The IIT Madras AI section will fund research initiatives and provide datasets for AI applications.
The US technology behemoth Google has been named the first “platinum consortium” member of the Centre for Responsible Artificial Intelligence (CeRAI) at the Indian Institute of Technology Madras (IIT Madras), recognising its commitment with an initial investment of $1 million.
The news was made during the Center’s first-ever panel discussion and workshop on Monday. IIT Madras’ AI section will fund research initiatives and provide datasets for AI applications.
On April 27, Rajeev Chandrasekhar, the Union Minister of State for Electronics and Information Technology, officiated at the ceremony to officially inaugurate CeRAI.
The Centre has formed partnerships with the trade association Nasscom, the Southern Indian Chambers of Commerce and Industry (SICCI), the policy think tank Vidhi Centre for Legal Policy, and the thinktank Research and Information Systems (RIS), which is associated with the Ministry of External Affairs (MEA).
Through the establishment of academic curricula, investigating AI’s ramifications, creating a participatory AI framework, and coaching companies to develop responsible AI applications, these partnerships seek to promote the responsible use of AI. According to a news release, The Indus Entrepreneurs (TIE), a startup mentoring and incubation organisation, will also be affiliated with CeRAI.
According to a news release from IIT Madras, CeRAI will seek to “formulate sector-specific guidelines and recommendations for policymakers” as part of its advocacy work for AI policies.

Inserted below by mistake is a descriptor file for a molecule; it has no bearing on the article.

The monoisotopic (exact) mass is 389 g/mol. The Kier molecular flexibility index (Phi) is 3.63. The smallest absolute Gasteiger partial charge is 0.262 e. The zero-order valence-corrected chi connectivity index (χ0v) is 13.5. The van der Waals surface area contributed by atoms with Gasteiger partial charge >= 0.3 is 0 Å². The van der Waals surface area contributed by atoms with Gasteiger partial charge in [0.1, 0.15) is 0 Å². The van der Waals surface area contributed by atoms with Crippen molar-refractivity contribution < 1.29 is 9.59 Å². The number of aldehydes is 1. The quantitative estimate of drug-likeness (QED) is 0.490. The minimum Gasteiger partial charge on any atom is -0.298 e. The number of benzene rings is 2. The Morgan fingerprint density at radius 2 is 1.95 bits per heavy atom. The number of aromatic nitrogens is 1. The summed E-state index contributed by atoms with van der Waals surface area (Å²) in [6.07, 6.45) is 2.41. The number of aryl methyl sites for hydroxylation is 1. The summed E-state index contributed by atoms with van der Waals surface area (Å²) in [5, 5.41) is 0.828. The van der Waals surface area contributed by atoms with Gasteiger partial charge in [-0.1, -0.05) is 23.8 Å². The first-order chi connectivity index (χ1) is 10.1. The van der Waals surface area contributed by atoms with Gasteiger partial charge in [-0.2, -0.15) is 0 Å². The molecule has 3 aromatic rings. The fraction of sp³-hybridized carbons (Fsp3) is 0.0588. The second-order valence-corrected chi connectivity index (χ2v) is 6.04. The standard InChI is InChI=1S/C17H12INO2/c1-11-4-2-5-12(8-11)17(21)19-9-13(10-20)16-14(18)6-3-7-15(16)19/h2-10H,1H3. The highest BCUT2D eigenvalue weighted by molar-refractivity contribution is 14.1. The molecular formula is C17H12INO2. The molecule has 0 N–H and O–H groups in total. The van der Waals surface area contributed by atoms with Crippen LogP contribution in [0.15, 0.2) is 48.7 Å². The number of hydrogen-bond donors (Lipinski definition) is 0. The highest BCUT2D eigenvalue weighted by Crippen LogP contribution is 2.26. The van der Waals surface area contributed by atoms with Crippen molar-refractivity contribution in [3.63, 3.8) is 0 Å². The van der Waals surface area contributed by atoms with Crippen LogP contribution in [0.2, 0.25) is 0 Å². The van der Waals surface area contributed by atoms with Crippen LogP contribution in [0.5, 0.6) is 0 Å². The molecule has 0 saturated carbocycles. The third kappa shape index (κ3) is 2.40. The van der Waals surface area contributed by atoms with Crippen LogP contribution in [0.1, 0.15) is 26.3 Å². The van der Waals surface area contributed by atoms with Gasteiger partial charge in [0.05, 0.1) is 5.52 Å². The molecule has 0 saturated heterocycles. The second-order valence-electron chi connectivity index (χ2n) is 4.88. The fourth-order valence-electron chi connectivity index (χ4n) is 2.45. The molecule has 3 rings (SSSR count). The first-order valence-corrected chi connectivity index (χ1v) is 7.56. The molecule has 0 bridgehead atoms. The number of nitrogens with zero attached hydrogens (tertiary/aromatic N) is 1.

Balaraman Ravindran, director of CeRAI and the Robert Bosch Centre for Data Science and AI at IIT Madras, made the following remarks at the opening: “When AI models and their predictions are to be deployed in various critical sectors, such as healthcare, manufacturing, banking, and finance, it is important for them to be explainable and interpretable. Additionally, they must offer performance assurances for data integrity, privacy, and robustness of decision-making that are appropriate to the applications in which they are implemented.
The managing director and chief executive of the Digital India Corporation of the Centre, Abhishek Singh, stated that it is crucial for researchers and policymakers to “be aware of the risks and challenges while using technologies for solving societal problems, ensuring access to healthcare, making healthcare more affordable, education more inclusive, and agriculture more productive.”
They have particular needs that necessitate modification to meet them, thus, they need an unbiased and non-discriminatory AI framework, he continued.
Of course, this is not the first time that business, government, and academia have come together to discuss the creation of ethical AI applications in India. A discussion paper on the use of responsible AI in creating the nation’s facial recognition technology infrastructure was produced in November of last year by the policy think tank Niti Aayog. A responsible AI development “toolkit” has also been released by the Ministry of Electronics and IT (Meity), the National e-Governance Division (NeGD), and Nasscom to promote the creation of applications and policies for the “IndiaAI” programme.
While discussions about the accountability and explainability of AI models have raised concerns about how the developing technology should be regulated in Europe, Union IT Minister Ashwini Vaishnaw stated in Parliament on April 6 that the Centre does not intend to adopt legislation to control AI development. He did, however, concede that there are ethical issues with the creation of AI, such as racial bias, discrimination, invasion of privacy, and lack of transparency in AI decision-making.
Vaishnaw noted in his statement that the Centre is working to standardise and promote “best practises” regarding the creation of ethical AI models.